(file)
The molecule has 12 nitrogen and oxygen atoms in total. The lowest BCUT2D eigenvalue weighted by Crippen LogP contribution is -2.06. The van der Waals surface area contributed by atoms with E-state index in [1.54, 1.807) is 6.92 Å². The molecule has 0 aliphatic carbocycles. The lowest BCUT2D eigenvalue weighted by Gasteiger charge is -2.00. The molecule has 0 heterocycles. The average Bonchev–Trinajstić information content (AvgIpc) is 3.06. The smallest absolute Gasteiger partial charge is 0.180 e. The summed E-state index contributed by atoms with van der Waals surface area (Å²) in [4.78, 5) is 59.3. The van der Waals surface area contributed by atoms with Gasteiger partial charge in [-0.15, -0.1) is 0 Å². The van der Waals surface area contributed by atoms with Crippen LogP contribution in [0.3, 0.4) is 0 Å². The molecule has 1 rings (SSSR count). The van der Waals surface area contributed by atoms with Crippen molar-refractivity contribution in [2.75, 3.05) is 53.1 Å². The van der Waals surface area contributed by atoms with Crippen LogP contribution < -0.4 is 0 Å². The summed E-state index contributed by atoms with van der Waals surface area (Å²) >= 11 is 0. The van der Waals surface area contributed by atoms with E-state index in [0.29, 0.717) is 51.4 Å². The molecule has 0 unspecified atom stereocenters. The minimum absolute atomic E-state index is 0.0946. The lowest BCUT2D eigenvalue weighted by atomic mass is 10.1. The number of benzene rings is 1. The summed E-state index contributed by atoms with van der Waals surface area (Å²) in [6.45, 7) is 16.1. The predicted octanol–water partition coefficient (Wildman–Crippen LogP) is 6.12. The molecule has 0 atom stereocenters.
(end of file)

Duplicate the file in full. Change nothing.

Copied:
The molecule has 12 nitrogen and oxygen atoms in total. The lowest BCUT2D eigenvalue weighted by Crippen LogP contribution is -2.06. The van der Waals surface area contributed by atoms with E-state index in [1.54, 1.807) is 6.92 Å². The molecule has 0 aliphatic carbocycles. The lowest BCUT2D eigenvalue weighted by Gasteiger charge is -2.00. The molecule has 0 heterocycles. The average Bonchev–Trinajstić information content (AvgIpc) is 3.06. The smallest absolute Gasteiger partial charge is 0.180 e. The summed E-state index contributed by atoms with van der Waals surface area (Å²) in [4.78, 5) is 59.3. The van der Waals surface area contributed by atoms with Gasteiger partial charge in [-0.15, -0.1) is 0 Å². The van der Waals surface area contributed by atoms with Crippen LogP contribution in [0.3, 0.4) is 0 Å². The molecule has 1 rings (SSSR count). The van der Waals surface area contributed by atoms with Crippen molar-refractivity contribution in [2.75, 3.05) is 53.1 Å². The van der Waals surface area contributed by atoms with Crippen LogP contribution < -0.4 is 0 Å². The summed E-state index contributed by atoms with van der Waals surface area (Å²) >= 11 is 0. The van der Waals surface area contributed by atoms with E-state index in [0.29, 0.717) is 51.4 Å². The molecule has 0 unspecified atom stereocenters. The minimum absolute atomic E-state index is 0.0946. The lowest BCUT2D eigenvalue weighted by atomic mass is 10.1. The number of benzene rings is 1. The summed E-state index contributed by atoms with van der Waals surface area (Å²) in [6.45, 7) is 16.1. The predicted octanol–water partition coefficient (Wildman–Crippen LogP) is 6.12. The molecule has 0 atom stereocenters.